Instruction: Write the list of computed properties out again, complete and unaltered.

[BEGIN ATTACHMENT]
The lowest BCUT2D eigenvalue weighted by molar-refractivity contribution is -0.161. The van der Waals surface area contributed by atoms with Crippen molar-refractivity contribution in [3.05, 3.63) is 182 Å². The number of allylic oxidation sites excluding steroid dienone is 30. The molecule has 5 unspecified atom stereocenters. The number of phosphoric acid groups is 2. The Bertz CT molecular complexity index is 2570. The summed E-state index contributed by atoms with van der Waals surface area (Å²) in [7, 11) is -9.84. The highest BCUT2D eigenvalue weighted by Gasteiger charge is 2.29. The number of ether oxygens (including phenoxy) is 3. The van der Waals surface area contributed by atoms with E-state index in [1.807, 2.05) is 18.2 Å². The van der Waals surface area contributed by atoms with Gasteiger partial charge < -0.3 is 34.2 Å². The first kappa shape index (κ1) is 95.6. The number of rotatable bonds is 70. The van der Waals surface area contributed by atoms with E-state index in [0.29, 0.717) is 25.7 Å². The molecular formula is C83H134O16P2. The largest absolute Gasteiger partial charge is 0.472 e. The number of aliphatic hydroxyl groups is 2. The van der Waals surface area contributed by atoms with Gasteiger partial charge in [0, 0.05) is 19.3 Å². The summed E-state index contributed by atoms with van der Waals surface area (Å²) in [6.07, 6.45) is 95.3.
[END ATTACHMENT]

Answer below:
The lowest BCUT2D eigenvalue weighted by molar-refractivity contribution is -0.161. The van der Waals surface area contributed by atoms with Crippen molar-refractivity contribution in [3.05, 3.63) is 182 Å². The number of allylic oxidation sites excluding steroid dienone is 30. The molecule has 5 unspecified atom stereocenters. The number of phosphoric acid groups is 2. The Bertz CT molecular complexity index is 2570. The summed E-state index contributed by atoms with van der Waals surface area (Å²) in [7, 11) is -9.84. The highest BCUT2D eigenvalue weighted by Gasteiger charge is 2.29. The number of ether oxygens (including phenoxy) is 3. The van der Waals surface area contributed by atoms with E-state index in [1.807, 2.05) is 18.2 Å². The van der Waals surface area contributed by atoms with Gasteiger partial charge < -0.3 is 34.2 Å². The first kappa shape index (κ1) is 95.6. The number of rotatable bonds is 70. The van der Waals surface area contributed by atoms with E-state index in [0.29, 0.717) is 25.7 Å². The molecular formula is C83H134O16P2. The largest absolute Gasteiger partial charge is 0.472 e. The number of aliphatic hydroxyl groups is 2. The van der Waals surface area contributed by atoms with Gasteiger partial charge in [0, 0.05) is 19.3 Å². The summed E-state index contributed by atoms with van der Waals surface area (Å²) in [6.07, 6.45) is 95.3.